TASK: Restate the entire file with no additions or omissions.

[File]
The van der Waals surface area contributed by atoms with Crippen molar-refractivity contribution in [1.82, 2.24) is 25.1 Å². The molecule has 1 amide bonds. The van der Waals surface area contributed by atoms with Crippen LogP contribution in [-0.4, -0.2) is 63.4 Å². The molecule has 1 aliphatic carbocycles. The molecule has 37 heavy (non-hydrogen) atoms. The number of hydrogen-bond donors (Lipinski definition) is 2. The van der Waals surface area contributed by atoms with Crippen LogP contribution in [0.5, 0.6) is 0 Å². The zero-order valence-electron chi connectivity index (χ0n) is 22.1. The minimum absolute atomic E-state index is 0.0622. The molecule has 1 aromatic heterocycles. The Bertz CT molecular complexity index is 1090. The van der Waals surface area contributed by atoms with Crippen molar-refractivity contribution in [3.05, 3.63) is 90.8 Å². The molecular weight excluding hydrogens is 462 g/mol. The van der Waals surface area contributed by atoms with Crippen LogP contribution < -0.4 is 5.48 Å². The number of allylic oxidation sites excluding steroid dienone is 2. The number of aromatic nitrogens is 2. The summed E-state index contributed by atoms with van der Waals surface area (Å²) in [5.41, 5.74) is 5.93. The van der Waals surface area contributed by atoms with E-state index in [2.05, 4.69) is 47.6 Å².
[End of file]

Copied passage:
The van der Waals surface area contributed by atoms with Crippen molar-refractivity contribution in [1.82, 2.24) is 25.1 Å². The molecule has 1 amide bonds. The van der Waals surface area contributed by atoms with Crippen LogP contribution in [-0.4, -0.2) is 63.4 Å². The molecule has 1 aliphatic carbocycles. The molecule has 37 heavy (non-hydrogen) atoms. The number of hydrogen-bond donors (Lipinski definition) is 2. The van der Waals surface area contributed by atoms with Crippen LogP contribution in [0.5, 0.6) is 0 Å². The zero-order valence-electron chi connectivity index (χ0n) is 22.1. The minimum absolute atomic E-state index is 0.0622. The molecule has 1 aromatic heterocycles. The Bertz CT molecular complexity index is 1090. The van der Waals surface area contributed by atoms with Crippen molar-refractivity contribution in [3.05, 3.63) is 90.8 Å². The molecular weight excluding hydrogens is 462 g/mol. The van der Waals surface area contributed by atoms with Crippen LogP contribution < -0.4 is 5.48 Å². The number of allylic oxidation sites excluding steroid dienone is 2. The number of aromatic nitrogens is 2. The summed E-state index contributed by atoms with van der Waals surface area (Å²) in [5.41, 5.74) is 5.93. The van der Waals surface area contributed by atoms with E-state index in [2.05, 4.69) is 47.6 Å².